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A Riddle

15 Feb

A riddle for you on this Tuesday afternoon: what do a 17th century troubadour, a man in a banana suit and cookie monster all have in common?

The answer is they are all subway musicians! Over the past two weeks I saw the my 17th century friend uptown on the downtown one platform, strumming a guitar with a mead tankard hanging from his belt. The banana and cookie monster actually played a duet together in Penn station. In case you were curious, Cookie monster plays the xylophone and banana’s are fond of the stand up bass. (Actually, they were really good).


Just a day in the life of a commuting grad student. Another normal day? Doing lots of reading while your muffins bake in the oven.


These muffins are lightly adapted from The New American Plate’s Flaxseed Raisin muffins. I subbed in whole wheat flour, raw turbinado sugar, and added a 1/2 tsp of all spice. I also used plain yogurt instead of buttermilk. These will be my go to breakfast (or snack) for the next few days,  as I finish reading about cognitive flexibility in the drawings of bilingual children.


Winter Doldrums

1 Feb

The amount of snow still on the ground is ridiculous, there isn’t any space to put the results of the next impending storm. I decided to spare you a photograph of the piled up mounds of snow because it just bums me out. The accumulated snow and the reading I have to do for grad school has me hibernating inside my home like my dog, Riley. Without fail, every morning Riley curls up on the chair in our family’s living room with his tail touching his nose.

How long til I can have days with views like this again?

In art news, I have 20 days to check out the exhibit Glorious Sky: Herbert Katzman’s New York. To be followed up with a viewing of this show at the Met. Finally, I found this article discussing how the current situation in Egypt may impact their cultural treasures.

I also have less than a week to figure out a delicious, veggie inspired party food for Superbowl Sunday.

Any suggestions?



Travels in the Boroughs

18 Jan

During the last few days, I’ve ventured to certain areas in the boroughs that I’ve previously never been to: Williamsburg and Flushing.

Thursday night, I accompanied my friend to her work dinner party at the restaurant Cubana Socíal in Williamsburg. As soon as I crossed the threshold, I fell in love with the ambiance of the place. I felt like I was in 1930’s Havana due to the dark wood contrasting with cream walls, dim lighting and the talented guitarists playing in the middle of the space.  I really enjoy the feeling of being transported to another place in time, especially when it coincides with delicious food.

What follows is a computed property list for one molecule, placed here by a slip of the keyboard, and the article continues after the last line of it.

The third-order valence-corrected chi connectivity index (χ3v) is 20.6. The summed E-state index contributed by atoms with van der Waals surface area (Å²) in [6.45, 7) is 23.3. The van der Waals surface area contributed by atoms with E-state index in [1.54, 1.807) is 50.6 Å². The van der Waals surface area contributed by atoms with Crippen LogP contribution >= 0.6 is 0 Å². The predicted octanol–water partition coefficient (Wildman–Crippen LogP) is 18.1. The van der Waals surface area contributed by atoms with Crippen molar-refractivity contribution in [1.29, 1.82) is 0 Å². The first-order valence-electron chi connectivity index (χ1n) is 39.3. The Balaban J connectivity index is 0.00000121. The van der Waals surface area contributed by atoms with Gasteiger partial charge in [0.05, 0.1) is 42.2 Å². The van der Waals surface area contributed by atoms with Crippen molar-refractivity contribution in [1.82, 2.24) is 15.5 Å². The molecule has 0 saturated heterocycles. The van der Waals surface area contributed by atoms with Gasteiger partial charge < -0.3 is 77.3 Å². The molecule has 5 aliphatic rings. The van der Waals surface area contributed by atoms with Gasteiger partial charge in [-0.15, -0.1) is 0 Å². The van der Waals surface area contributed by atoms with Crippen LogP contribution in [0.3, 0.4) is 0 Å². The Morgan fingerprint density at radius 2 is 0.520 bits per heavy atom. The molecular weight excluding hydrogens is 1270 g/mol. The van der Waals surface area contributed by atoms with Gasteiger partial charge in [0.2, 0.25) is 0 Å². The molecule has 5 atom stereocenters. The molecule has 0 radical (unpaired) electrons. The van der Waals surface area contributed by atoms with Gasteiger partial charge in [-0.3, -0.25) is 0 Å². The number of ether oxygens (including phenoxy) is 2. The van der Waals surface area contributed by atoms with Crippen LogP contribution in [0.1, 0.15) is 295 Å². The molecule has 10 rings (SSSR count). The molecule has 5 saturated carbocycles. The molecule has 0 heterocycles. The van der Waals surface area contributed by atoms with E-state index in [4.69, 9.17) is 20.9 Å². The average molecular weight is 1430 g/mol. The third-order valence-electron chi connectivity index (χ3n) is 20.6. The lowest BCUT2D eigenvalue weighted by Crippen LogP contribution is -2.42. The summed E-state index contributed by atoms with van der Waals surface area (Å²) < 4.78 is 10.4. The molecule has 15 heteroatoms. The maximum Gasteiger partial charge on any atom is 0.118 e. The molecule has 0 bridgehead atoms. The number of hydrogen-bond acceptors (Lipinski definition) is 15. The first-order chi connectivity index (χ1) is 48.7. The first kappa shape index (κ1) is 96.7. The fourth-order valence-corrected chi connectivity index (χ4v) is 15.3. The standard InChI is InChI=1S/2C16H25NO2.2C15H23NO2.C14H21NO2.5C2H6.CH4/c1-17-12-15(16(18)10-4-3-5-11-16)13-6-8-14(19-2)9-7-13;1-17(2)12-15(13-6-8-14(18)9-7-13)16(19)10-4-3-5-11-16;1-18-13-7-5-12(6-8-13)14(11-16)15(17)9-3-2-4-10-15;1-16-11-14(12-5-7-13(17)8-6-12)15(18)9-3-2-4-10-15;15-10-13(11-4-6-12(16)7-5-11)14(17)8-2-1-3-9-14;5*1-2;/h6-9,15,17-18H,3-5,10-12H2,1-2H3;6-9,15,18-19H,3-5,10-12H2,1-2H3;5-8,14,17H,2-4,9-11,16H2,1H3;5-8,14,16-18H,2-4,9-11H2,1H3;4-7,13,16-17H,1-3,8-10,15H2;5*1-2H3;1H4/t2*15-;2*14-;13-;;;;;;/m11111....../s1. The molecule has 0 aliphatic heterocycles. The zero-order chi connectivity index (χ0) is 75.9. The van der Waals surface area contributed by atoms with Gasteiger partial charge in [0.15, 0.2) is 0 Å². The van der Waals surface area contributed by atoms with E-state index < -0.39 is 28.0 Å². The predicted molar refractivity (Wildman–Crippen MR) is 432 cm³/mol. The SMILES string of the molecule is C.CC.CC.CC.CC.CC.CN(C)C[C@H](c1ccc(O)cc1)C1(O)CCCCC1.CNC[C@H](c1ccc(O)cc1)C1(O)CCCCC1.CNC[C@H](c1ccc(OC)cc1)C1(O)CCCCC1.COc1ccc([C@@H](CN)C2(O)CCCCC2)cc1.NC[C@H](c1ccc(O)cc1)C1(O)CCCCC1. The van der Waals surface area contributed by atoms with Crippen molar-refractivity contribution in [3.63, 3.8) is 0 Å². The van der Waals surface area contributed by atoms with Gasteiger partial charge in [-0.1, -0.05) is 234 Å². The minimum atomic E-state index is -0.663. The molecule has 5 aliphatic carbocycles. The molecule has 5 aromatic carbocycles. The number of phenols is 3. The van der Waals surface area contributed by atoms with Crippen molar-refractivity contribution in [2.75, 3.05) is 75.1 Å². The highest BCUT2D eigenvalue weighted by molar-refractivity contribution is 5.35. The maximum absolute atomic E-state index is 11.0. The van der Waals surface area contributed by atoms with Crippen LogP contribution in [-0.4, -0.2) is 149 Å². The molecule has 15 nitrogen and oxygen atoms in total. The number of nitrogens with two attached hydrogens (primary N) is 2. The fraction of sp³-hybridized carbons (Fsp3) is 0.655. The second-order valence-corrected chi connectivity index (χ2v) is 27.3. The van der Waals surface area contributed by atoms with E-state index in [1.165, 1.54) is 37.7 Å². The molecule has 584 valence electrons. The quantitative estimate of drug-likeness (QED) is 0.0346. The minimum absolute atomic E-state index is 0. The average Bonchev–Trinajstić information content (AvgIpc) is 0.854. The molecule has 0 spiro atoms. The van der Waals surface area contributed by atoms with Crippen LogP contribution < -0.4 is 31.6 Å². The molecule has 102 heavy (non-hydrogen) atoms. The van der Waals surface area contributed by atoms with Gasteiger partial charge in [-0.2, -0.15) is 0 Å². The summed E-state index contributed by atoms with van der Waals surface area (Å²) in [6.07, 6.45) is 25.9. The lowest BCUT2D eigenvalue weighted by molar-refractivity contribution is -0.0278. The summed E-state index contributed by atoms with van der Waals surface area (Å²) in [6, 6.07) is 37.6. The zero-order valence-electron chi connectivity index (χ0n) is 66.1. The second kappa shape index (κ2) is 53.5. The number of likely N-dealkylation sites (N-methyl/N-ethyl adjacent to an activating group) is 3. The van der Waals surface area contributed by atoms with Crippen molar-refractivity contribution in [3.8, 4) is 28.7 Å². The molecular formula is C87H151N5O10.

We sampled almost everything on the menu, but the standout for me was the kale and avocado salad. When I’ve made kale at home, I’ve never really loved the taste of it but this salad is converting me. I have plans to go back and enjoy it this summer at Cubana Socíal, when the doors are opened and summer air fills the place.


Sunday morning I did something that several of my friends used to do every Sunday morning while we were in high school. I even texted one of them this Sunday to state, “guess what I did!”

I went….for dim sum.

My boyfriend and I drove in, found parking, and then waited in a throng of people in the stairwell of the restaurant. The hostess called out numbers, and once we heard ours we were able to scale the stairs and enter the filled restaurant. This is where my culinary tale becomes scant on fact, for I cannot actually tell you the names of anything I ate.

We didn’t order off a menu, just pointed to steamer baskets on the constantly passing carts. I didn’t question it; I just drank an entire pot of tea, had a fantastic time, and consumed everything.

Everything that is, except for the chicken feet.


Slowcooking and Tornadoes

20 Sep

Before I talk about my first experience with a borrowed slow cooker, I just want to tell my commuting story of the week. And I’m not talking about the 6 foot five man wearing a top hat I saw on the subway. For those of you not living in New York, you may not know we got hit by two tornadoes on Thursday. Specifically Brooklyn and Queens.

My experience on Thursday was similar to many of those packed into Penn Station. When I left work on Thursday, I noticed a greenish sky and saw lightening before jumping onto my subway across the street. I usually have a half hour to kill before my train to Long Island arrives, but EXACTLY when my train is supposed to arrive the boards go blank. There are no trains, and the station is turning into a sweaty mess with all the people crammed in there. Eventually we find out that trees fell across the track, eliminating service between Penn and Jamaica. This means NO service.